The WasteWatcher: The Staff Blog of Citizens Against Government Waste

Never Ending Problems for the F-35

The WasteWatcher is the staff blog of Citizens Against Government Waste (CAGW) and the Council for Citizens Against Government Waste (CCAGW). For questions, contact blog@cagw.org.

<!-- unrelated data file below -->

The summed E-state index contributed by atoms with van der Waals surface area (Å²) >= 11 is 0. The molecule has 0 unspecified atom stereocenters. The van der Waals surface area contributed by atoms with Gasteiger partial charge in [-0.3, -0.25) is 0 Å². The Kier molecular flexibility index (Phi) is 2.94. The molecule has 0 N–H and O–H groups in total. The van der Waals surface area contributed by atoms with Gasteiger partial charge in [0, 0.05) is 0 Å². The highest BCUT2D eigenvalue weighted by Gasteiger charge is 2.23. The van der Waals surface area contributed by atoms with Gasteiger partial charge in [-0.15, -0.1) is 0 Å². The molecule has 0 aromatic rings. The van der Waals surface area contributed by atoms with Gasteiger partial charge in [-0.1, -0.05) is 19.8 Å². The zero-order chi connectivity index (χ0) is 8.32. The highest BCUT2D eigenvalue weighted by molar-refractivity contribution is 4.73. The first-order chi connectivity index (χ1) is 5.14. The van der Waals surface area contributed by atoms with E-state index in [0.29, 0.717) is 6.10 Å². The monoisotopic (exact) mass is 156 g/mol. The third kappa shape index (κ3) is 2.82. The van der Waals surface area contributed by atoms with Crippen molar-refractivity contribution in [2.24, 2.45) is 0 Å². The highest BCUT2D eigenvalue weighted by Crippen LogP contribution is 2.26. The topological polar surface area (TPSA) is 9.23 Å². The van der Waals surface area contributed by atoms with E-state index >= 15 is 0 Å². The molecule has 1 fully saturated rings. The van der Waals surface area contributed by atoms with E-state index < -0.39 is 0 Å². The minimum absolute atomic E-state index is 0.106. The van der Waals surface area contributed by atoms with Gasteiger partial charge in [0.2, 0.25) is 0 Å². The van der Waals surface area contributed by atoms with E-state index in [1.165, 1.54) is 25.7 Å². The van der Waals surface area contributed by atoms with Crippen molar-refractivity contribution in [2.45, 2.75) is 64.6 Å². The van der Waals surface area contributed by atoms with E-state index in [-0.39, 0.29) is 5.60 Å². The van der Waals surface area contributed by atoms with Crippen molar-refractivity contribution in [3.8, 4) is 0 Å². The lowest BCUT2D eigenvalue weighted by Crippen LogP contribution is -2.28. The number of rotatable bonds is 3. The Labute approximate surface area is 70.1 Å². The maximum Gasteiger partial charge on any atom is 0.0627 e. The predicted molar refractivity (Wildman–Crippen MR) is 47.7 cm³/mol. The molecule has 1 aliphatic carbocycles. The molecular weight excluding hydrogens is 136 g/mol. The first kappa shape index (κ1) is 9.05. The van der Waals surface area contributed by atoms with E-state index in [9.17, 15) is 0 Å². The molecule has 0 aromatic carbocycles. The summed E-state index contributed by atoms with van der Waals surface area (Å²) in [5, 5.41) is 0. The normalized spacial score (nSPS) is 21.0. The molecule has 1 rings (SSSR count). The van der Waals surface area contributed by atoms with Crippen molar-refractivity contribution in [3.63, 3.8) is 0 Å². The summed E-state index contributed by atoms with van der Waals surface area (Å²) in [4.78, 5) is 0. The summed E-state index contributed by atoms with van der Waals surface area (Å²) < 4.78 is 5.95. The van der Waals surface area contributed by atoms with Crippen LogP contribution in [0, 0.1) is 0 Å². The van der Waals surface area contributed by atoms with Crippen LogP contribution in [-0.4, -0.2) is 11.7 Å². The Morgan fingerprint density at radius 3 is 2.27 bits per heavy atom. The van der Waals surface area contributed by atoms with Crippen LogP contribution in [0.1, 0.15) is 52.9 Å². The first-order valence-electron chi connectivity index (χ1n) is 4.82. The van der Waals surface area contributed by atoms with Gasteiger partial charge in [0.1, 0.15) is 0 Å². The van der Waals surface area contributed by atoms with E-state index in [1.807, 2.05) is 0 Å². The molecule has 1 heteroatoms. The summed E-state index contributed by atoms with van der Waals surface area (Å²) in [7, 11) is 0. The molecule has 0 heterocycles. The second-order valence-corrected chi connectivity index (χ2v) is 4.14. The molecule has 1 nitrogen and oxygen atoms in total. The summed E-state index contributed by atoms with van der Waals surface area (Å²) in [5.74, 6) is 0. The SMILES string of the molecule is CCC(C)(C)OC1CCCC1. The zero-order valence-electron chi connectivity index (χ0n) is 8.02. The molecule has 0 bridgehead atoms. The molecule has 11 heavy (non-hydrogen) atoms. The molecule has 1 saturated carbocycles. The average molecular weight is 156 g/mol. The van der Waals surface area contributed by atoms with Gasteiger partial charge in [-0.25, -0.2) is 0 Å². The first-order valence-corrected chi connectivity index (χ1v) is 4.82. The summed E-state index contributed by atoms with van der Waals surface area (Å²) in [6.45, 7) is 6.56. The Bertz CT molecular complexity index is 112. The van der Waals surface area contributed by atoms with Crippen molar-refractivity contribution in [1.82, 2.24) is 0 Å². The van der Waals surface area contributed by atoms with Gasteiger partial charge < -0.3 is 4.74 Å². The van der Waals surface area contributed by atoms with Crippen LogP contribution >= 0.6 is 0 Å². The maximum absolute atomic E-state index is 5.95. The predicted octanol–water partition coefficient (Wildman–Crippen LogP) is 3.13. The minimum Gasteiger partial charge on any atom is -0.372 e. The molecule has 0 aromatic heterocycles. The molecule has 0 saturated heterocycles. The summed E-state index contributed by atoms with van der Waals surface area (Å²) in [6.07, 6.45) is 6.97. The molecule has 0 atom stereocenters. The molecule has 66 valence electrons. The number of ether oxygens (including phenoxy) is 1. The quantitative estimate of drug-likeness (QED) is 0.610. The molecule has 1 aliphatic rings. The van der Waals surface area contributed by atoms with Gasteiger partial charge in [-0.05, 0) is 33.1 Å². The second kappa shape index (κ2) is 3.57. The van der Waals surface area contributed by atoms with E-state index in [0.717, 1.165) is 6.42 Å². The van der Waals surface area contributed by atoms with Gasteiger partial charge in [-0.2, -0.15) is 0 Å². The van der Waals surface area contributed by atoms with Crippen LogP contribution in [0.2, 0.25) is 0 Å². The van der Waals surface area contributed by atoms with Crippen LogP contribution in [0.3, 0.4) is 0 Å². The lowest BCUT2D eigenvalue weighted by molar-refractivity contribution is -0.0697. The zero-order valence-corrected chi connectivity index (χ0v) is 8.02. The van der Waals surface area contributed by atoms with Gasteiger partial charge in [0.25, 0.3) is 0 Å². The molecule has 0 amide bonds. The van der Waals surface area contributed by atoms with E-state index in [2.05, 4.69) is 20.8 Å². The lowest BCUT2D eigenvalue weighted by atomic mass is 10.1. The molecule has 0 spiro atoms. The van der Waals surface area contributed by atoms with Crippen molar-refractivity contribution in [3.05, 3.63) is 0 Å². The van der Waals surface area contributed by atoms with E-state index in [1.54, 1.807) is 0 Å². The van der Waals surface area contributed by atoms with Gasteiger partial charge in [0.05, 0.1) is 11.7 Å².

For the F-35 Joint Strike Fighter (JSF), trouble has again reared its ugly head. Just two years after the F-35B was placed on “probation” by former Secretary of Defense Robert Gates, the Department of Defense (DOD) has grounded all three variants of the F-35 Joint Strike Fighter (JSF) as a “precautionary measure.”   This after an inspection turned up a cracked turbine blade on the F-35A variant, designed for the Air Force.  As of yet, the JSF program office does not know if it is a fleet-wide issue.  This is the second grounding of the F-35 in two months; the F-35B variant, designed for the Marine Corps, was recently grounded because of a fuel line issue. This is not ideal timing for the DOD, which has been struggling to defend its budget ahead of the automatic sequestration cuts to be imposed on March 1 barring further action by Congress. The JSF’s problems have been legion: [The F-35] “has been plagued by a costly redesign, bulkhead cracks, too much weight, and delays to essential software that have helped put it seven years behind schedule and 70 percent over its initial cost estimate.  At almost $400 billion, it’s the most expensive weapons system in U.S. history.” In an era of extreme cost-overruns in the DOD, the JSF takes the cake.  The 2,443 aircraft will cost $395.7 billion, an increase from the previous estimate of $233 billion in 2001 (all figures in current dollars).  According to a March 2012 Government Accountability Office (GAO) report, the JSF accounted for $39 billion, or 52 percent of the cost growth in the Major Defense Acquisitions Portfolio, a collection of the most expensive DOD procurement programs. The reasons for the cost overruns and delays seems clear to the GAO’s Michael Sullivan, who asserted, “They began the program before they understood the requirements.  They failed to do a lot of systems engineering early.  They didn’t understand their technologies.” DOD Undersecretary for Acquisition Frank Kendall went even further in February 2012 when he claimed, “Putting the F-35 into production years before the first flight test was acquisition malpractice.” Unfortunately, the U.S.’ share of the program may increase in the future.  Many partners have scaled back the amount of F-35 they intend to order.  A few others, including Canada, are considering doing so in the future.  This would serve to further drive up the price of each plane, which has doubled to $137 million since 2001. Opponents of the JSF have long been forced to contend with the program’s incredible political clout.  According to Bloomberg News’ analysis of the program: “The F-35 funnels business to a global network of contractors that includes Northrop Grumman Corp. (NOC) and Kongsberg Gruppen ASA of Norway.  It counts 1,300 suppliers in 45 states supporting 133,000 jobs -- and more in nine other countries, according to Lockheed.  The F-35 is an example of how large weapons programs can plow ahead amid questions about their strategic necessity and their failure to arrive on time and on budget.” With this much visibility (and jobs created), the program has a lot of political backers.  As a result, the JSF continues to receive near unlimited funding despite its many technical difficulties and routine cost overruns, all with very little opposition in Congress. Unfortunately, the latest episode with the JSF will more than likely renew efforts for the F136 alternative engine, long opposed by Citizens Against Government Waste.  However, throwing more money at the problem is hardly the answer.  In addition, the engine is the least of the JSF’s troubles. The F-35 serves as the most vibrant example of existing problems in DOD acquisitions, and the most pressing case for reform.  While the DOD strives to enact the cuts necessitated by sequestration, or some future grand bargain between members of Congress and the White House, it must also address its tumultuous procurement history.  For its part, Congress must undertake a more active oversight role.

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